Rohrabacher made one last-ditch attempt to pin down the real numbers, as time ran out on the committee clock, asking Rice: “And for all U.N. activities, we’re talking about $3.5 [billion]?

“That’s what I’ve just said,” replied Rice, thus magicking into the debate a subtotal oddly short of the 2009 genuine $6.3 billion that Rohrabacher had initially inquired about.

What’s the real total of U.S. tax dollars the administration is now planning to pour into the U.N.? It’s a very good bet that it’s a figure much larger than the $3.539 that Rice mentioned in her testimony. Culling the real total out of the current budget fracas is something theOffice of Management and Budget should eventually get around to. But Rice never mentioned that. To get the grand total, or even an educated guess, it is apparently not enough that lawmakers ask America’s envoy to the U.N. for the information, though her own legation’s budget includes funding for such responsibilities as keeping an eye on U.N. getting and spending.

If members of Congress want full disclosure, it looks like they either need to summon someone from the trenches of the budget office, and spell out in big letters that they want the real numbers. Or they’ll have to toil through testimony from whatever agglomeration of executive branch departments are now proposing to pour more money into Turtle Bay. These are serious matters, given the UN’s record of spending dollars not only on blankets and bed nets, but on sky-high senior staff salaries, corruption-riddled procurement contracts, racist conferences on “racism,” projects such as the rankly pro-terrorist, anti-Israel Goldstone report, and agency governing boards populated by the likes of Cuba, China and Iran. If Congress is seeking accountability for what the UN does with the American money it gets, one of the big questions that deserves an honest answer is, how much U.S. money is the U.N. actually getting?

Ms. Rosett is a journalist-in-residence with the Foundation for Defense of Democracies, and heads its Investigative Reporting Project.

Tibaijuka: I'm not a dictator

The Citizen -Tanzania

April 11, 2011

By Tom Mosoba, The Weekend News Editor

Dar es Salaam. Lands, Housing and Human Settlement Development minister Anna Tibaijuka has strongly defended her record at the helm of United Nations Human Settlements Programme (UN-Habitat) in Nairobi, rejecting allegations of lack of transparency and mismanagement.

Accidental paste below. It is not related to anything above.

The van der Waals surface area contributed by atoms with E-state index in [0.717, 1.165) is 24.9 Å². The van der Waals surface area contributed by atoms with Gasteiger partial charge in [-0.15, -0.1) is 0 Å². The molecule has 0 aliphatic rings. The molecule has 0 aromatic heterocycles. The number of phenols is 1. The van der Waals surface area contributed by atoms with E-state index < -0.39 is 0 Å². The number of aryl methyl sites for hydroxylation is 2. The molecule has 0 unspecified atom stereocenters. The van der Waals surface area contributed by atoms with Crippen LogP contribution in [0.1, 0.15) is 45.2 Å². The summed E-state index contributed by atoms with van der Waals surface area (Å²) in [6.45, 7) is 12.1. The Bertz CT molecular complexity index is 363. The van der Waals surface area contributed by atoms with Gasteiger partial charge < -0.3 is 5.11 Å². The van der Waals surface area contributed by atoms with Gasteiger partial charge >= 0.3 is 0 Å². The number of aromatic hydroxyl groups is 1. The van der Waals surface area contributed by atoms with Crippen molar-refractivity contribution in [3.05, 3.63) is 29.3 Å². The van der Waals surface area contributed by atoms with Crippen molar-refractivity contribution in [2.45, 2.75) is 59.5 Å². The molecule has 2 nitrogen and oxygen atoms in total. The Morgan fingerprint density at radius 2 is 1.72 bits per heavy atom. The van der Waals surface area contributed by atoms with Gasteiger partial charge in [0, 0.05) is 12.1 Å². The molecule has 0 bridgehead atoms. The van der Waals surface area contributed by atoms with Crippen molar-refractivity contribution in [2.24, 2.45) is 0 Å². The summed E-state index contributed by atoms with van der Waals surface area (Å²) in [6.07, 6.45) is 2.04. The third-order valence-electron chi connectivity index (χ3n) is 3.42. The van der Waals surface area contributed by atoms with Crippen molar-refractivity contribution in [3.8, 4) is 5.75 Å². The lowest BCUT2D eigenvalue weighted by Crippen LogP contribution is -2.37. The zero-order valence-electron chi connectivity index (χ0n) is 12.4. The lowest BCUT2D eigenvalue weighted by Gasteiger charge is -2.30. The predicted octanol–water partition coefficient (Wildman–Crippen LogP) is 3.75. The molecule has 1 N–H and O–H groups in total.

Prof Tibaijuka told The Citizen on Sunday in an exclusive interview early in the week that she took great exception to the suggestion that she was a poor or rigid manager, insensitive or even corrupt when she headed the UN agency, which she left to return home and run for Parliament.

The minister rejected the findings of an audit in February, by the United Kingdom’s Department for International Development (DFID) that could badly dent her image as one of the only two Tanzanian women to have risen to the top in the UN system.

Prof Tibaijuka was the highest-ranking woman, at the level of Under Secretary-General, before Dr Asha-Rose Migiro, who was the Tanzanian Foreign minister, was appointed in February 2007, as Deputy Secretary General. It is highest position a woman has ever held in the world body.

In defending her 10-year record at the helm of UN-Habitat, Prof Tibaijuka dismissed some of the findings of the DFID audit that led to a decision by the UK Government to withhold up to 1million pounds sterling (Sh2.4 billion) in core annual funding to the Nairobi-based agency.

“I take great exception to the insinuations contained in the audit because it is prejudicial and does not reflect the true position,” said the minister, when contacted for comment.